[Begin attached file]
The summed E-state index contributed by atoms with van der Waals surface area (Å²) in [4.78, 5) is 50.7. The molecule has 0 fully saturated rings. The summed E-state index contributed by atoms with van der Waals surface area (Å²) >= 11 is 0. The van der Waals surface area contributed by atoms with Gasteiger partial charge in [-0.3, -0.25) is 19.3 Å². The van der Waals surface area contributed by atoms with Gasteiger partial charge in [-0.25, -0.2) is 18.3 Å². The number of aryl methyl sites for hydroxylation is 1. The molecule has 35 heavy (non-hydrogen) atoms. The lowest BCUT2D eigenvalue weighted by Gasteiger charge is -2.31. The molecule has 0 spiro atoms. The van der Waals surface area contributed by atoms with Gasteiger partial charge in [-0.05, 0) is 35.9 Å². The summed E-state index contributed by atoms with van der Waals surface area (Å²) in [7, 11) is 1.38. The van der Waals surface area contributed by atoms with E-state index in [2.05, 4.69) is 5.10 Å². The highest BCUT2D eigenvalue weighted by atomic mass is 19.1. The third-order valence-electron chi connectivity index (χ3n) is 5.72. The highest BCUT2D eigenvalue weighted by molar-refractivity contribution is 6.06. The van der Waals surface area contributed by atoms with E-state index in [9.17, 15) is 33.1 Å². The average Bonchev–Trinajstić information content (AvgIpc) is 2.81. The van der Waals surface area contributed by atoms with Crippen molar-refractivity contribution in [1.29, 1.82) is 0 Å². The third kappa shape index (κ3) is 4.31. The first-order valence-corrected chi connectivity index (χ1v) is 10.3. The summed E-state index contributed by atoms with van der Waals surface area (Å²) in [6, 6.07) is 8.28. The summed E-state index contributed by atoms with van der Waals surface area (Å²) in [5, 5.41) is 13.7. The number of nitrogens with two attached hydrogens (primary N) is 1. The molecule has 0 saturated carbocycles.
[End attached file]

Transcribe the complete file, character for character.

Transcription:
The summed E-state index contributed by atoms with van der Waals surface area (Å²) in [4.78, 5) is 50.7. The molecule has 0 fully saturated rings. The summed E-state index contributed by atoms with van der Waals surface area (Å²) >= 11 is 0. The van der Waals surface area contributed by atoms with Gasteiger partial charge in [-0.3, -0.25) is 19.3 Å². The van der Waals surface area contributed by atoms with Gasteiger partial charge in [-0.25, -0.2) is 18.3 Å². The number of aryl methyl sites for hydroxylation is 1. The molecule has 35 heavy (non-hydrogen) atoms. The lowest BCUT2D eigenvalue weighted by Gasteiger charge is -2.31. The molecule has 0 spiro atoms. The van der Waals surface area contributed by atoms with Gasteiger partial charge in [-0.05, 0) is 35.9 Å². The summed E-state index contributed by atoms with van der Waals surface area (Å²) in [7, 11) is 1.38. The van der Waals surface area contributed by atoms with E-state index in [2.05, 4.69) is 5.10 Å². The highest BCUT2D eigenvalue weighted by atomic mass is 19.1. The third-order valence-electron chi connectivity index (χ3n) is 5.72. The highest BCUT2D eigenvalue weighted by molar-refractivity contribution is 6.06. The van der Waals surface area contributed by atoms with E-state index in [9.17, 15) is 33.1 Å². The average Bonchev–Trinajstić information content (AvgIpc) is 2.81. The van der Waals surface area contributed by atoms with Crippen molar-refractivity contribution in [1.29, 1.82) is 0 Å². The third kappa shape index (κ3) is 4.31. The first-order valence-corrected chi connectivity index (χ1v) is 10.3. The summed E-state index contributed by atoms with van der Waals surface area (Å²) in [6, 6.07) is 8.28. The summed E-state index contributed by atoms with van der Waals surface area (Å²) in [5, 5.41) is 13.7. The number of nitrogens with two attached hydrogens (primary N) is 1. The molecule has 0 saturated carbocycles.